I have been thinking about the education system in Kenya and one question keeps crossing my mind. Could the saying, It is better to be lucky than to be educated be true?

Today, if you stroll in the streets and suburbs of towns in this country, you will meet many elite scholars employed in fields they never trained for. Jobs like selling eggs along the streets, pushing ‘mkokoteni’ (hand-cut), and working at ‘mjengo’ sites among other odd jobs for their status.

What dismays me is the fact that people have agreed to go through the stress of education, paying huge school fees only to settle on odd jobs. The painful irony being that your employer is a school dropout.

My friend Polycap from Ndhiwa is a teacher by profession. Since he graduated, he has failed to secure a job. He, therefore, opted to farm. He says he wasted money and time in one of the higher learning institutions, training to be a teacher only to end up into farming.

Mr. Polycap is lamenting. He always says that if he could have been given the money ‘wasted’ in his education for 4 good years, he could be a millionaire by now. According to him, there are grey areas in education which ought to be looked into.

Another friend of mine, Billy, does menial jobs at a construction site popularly known as ‘mjengo’. Painfully, this ally is a trained IT expert. He has applied for several jobs within and outside Kisumu County but there has not been any positive response. Apart from his legit certificates, he says most employers require him to have a minimum of 3 years’ experience. He was torn between getting an institution to acquire skills in line with his career or perhaps continue working at a construction site.

This is the fate of many graduates, especially youths in this country.

Interesting, Colleges and Universities continue admitting students who end up jobless.

It was a relief to some of these unemployed graduates when the government brought on board the ‘Kazi mtaani’ project. Although it’s not a lasting solution, at least these youths won’t sleep on empty bowels or even be locked out of their rented houses.

Now my main concern and question is this, Is the Kenyan education system losing its value? If yes, then where did we lose the path?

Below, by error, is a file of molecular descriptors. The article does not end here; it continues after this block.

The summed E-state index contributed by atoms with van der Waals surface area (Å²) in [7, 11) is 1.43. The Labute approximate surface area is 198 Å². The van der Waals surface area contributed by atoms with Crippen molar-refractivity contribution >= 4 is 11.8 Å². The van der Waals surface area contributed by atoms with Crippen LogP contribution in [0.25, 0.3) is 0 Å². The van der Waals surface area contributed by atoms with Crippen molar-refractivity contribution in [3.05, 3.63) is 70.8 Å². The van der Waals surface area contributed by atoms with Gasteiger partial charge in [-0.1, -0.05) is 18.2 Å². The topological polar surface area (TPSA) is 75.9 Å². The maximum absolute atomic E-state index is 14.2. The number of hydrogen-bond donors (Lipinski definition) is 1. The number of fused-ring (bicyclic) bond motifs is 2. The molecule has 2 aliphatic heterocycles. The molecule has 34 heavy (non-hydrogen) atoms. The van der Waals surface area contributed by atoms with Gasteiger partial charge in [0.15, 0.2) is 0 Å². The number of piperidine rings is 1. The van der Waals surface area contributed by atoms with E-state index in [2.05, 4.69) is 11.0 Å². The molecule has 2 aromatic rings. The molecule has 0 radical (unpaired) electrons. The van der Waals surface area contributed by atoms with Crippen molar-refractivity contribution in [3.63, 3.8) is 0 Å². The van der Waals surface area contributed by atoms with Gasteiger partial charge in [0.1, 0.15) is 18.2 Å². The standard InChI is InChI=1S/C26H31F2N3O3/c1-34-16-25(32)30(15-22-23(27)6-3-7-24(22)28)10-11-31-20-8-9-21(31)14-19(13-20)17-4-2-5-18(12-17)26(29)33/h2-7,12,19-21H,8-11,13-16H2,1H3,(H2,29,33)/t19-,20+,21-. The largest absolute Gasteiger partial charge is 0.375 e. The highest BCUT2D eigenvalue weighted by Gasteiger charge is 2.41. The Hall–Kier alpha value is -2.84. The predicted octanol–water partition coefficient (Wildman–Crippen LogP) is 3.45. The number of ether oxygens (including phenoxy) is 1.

Honestly, Kenyan education lost its value a long while ago.

Education has ceased to be the key to success in this country. The padlock was changed, changed by us. If these two things below are not carefully looked into, then there is no need of seeking education currently.

People go to school to study not what they are passionate about but what they have been advised to study. Parents have a habit of forcing their children to study what they think is right for them.

Someone is passionate about fashion and design, but because the parents think fashion and design is not a decent profession, they force their child into studying education. This child graduates but not a passionate teacher. A teacher who can’t deliver.

To change this, we should allow our kids to choose professions for themselves. This will allow us to have people who can deliver passionately.

Corruption has been and is still a menace in this country. It has manifested in our clergy and our 4th estate. Job seekers are forced to bribe for employment consideration.

Elsewhere, nepotism and tribalism take center stage when recruiting staff. It doesn’t matter how good I am, if I can’t provide ‘tea’, then I better not apply for the job.

However hard it is, we should endeavor to eradicate corruption right from our homes, our societies, and our country at large. In doing so, our education will have meaning.

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